Some locals who watched the suspects enter the courthouse thought the potential sentences were far too harsh, while several felt authorities had collared the wrong people.
"We can't judge these people — they work for the MMA," Danielle Champagne, whose daughter Karine died in the fire, said outside the makeshift courtroom in Lac-Megantic's community centre.
"These aren't the bosses of the MMA."
Another woman said the men probably expected a confrontational crowd and a barrage of boos. Nancy Guay said the surprising silence was likely a balm of sorts for the suspects.
"It was soothing for them, I'm sure," said Guay, a former hotel worker who used to give Harding his wake-up calls at his preferred Lac-Megantic inn.
"I said to myself, 'Poor him' ... They're not the ones who should be there."
Guay said someone like Ed Burkhardt, the MMA's chairman at the time of the crash, is probably someone the police should target.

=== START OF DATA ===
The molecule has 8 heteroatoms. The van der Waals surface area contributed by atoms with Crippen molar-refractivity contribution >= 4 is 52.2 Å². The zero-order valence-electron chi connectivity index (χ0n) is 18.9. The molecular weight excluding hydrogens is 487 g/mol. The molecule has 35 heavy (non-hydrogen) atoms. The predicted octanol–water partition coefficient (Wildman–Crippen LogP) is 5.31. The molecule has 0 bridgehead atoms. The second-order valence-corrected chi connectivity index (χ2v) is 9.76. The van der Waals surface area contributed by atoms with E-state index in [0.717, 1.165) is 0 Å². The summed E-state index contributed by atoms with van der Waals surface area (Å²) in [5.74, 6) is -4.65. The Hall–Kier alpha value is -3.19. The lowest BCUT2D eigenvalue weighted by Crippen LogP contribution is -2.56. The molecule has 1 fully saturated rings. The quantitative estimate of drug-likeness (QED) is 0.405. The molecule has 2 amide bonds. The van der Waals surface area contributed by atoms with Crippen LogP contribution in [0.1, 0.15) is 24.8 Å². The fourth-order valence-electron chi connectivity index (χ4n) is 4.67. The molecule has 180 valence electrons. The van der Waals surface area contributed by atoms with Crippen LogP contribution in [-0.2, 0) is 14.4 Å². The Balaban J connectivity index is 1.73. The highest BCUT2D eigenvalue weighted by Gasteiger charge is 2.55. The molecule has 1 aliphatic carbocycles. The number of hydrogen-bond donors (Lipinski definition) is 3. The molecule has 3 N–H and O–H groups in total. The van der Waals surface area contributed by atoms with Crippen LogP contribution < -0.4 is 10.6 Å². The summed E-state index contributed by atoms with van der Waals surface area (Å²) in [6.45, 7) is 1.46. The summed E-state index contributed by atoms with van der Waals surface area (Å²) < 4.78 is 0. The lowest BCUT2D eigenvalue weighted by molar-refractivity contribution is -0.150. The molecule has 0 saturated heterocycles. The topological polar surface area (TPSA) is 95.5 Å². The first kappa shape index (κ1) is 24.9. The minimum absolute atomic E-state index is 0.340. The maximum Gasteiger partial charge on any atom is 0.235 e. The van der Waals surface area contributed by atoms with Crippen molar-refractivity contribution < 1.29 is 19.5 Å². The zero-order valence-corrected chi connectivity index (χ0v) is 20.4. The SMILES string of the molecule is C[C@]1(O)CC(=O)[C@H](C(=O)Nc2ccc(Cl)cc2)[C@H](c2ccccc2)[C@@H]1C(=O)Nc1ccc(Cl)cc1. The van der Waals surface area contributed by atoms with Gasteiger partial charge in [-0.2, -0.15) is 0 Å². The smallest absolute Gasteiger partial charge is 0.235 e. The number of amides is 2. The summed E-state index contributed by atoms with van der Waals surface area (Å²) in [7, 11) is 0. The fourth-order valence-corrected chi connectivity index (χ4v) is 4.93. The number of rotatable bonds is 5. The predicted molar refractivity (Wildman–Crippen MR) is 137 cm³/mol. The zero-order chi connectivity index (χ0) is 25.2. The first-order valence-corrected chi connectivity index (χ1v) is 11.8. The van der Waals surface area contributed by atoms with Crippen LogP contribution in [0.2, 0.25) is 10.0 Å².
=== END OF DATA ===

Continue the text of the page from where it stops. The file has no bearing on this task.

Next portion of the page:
"He's probably having a nice day today at his cottage or wherever," she said.
Since it is a company, the MMA, meanwhile, would only face fines if convicted.
Harding, who has not spoken publicly since the disaster, had been a central figure in the investigation.
Burkhardt has alleged his railman did not apply enough handbrakes on the train before it broke loose and hurtled into Lac-Megantic.
A couple of hours before the disaster, Harding had parked the train for the night in the neighbouring town of Nantes, about 10 kilometres uphill from town. He then retired to a local inn after his shift.
Burkhardt could not be reached for comment Tuesday, but in a brief interview early in the day The Canadian Press asked MMA president Robert Grindrod about the charges.